King tides on the rise this week

King tide
Noah Berger

Bay Area residents can expect a round of dramatic high and low tides, known as king tides, to hit the shoreline this week. These weather events, produced by the gravitation pull of the sun of the moon in combination with the Earth’s distance from the sun, can cause flooding and property damage and give climate scientists insight into the effects of sea level rise yet to come.

MTC works with partner regional agencies to come up with short- and long-term solutions to protect at-risk communities and infrastructure.

MTC in cooperation with the Association of Bay Area Governments, the Bay Conservation and Development Commission, and the San Francisco Estuary Partnership, put together the Sea Level Rise Adaptation Funding and Investment Framework to determine where to invest limited funds that will have the biggest impact on shoreline communities. The framework identifies near-term sea level rise adaptations that are needed and has studied possible funding sources to implement meaningful solutions.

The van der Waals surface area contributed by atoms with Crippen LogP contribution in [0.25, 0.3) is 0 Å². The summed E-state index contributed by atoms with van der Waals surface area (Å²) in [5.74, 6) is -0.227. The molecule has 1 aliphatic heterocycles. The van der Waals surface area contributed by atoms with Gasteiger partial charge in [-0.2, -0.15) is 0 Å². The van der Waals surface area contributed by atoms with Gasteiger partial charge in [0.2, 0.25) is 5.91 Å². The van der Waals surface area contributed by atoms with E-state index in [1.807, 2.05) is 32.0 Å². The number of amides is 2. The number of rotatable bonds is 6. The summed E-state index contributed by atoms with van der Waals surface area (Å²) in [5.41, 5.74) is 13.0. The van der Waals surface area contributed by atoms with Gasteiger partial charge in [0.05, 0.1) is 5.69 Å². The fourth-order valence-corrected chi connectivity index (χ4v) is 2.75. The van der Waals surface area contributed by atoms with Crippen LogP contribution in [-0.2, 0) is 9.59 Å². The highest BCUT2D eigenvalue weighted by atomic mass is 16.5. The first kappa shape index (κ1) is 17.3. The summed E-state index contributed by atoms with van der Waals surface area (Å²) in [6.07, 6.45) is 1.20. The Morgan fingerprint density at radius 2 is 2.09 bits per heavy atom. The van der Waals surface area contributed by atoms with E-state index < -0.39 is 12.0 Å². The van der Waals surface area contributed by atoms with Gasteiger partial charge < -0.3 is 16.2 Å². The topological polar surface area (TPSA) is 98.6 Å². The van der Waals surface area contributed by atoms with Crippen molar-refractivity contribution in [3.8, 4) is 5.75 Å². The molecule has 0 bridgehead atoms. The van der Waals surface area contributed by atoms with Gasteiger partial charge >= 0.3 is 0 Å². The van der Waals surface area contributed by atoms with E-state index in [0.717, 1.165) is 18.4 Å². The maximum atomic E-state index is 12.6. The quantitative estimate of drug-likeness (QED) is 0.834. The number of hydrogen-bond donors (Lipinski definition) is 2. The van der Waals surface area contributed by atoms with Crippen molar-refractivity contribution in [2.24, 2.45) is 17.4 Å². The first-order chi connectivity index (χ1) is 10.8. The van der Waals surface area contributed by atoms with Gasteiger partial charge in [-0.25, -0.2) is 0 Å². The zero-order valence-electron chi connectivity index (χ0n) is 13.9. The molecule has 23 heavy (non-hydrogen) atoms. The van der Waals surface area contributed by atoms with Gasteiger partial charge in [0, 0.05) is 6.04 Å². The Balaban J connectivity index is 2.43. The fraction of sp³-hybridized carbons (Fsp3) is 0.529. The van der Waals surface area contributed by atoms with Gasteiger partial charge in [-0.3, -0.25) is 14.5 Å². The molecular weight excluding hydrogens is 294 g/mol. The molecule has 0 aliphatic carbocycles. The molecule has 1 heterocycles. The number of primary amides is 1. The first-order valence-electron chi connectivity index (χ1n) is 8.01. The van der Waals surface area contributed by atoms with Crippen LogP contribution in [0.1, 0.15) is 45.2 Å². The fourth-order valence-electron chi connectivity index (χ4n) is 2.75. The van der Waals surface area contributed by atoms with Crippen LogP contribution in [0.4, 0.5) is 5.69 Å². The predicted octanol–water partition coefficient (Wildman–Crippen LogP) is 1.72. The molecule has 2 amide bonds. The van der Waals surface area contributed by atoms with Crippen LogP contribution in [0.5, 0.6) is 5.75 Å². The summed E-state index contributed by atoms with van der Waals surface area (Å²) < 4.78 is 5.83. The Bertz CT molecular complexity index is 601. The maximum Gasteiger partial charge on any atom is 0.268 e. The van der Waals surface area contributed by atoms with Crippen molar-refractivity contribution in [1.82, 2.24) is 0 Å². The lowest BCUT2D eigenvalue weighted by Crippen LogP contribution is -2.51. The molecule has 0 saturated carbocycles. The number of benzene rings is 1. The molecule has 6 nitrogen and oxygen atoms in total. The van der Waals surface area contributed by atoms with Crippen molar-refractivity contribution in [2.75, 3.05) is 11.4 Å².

MTC and partners (the California Department of Transportation, Solano Transportation Authority, Sonoma County Transportation Authority and Transportation Authority of Marin and Napa Valley Transportation Authority) are working on the development of state Route 37 corridor improvements to make this critical regional transportation area higher, safer, greener and built to last. State Route 37 runs along the northern shore of San Pablo Bay and is subject to flooding during heavy rains, even when a king tide is not in effect.  

The MTC resilience program works with Plan Bay Area 2050 – the long range regional plan – to help make sure that people in the Bay Area have access to reliable and equitable transportation, and an affordable, safe place to live. The adopted plan includes long-range environmental strategies such as marsh restoration, ecotone levees, traditional levees, sea walls, and more that can help combat flooding from king tides and other storms in the future.

Another king tide occurrence is expected next month from Feb. 7-11. Plan ahead for these periods: Never drive through a flooded roadway, and if you live near the shore, clean your rain gutters and have sandbags available.

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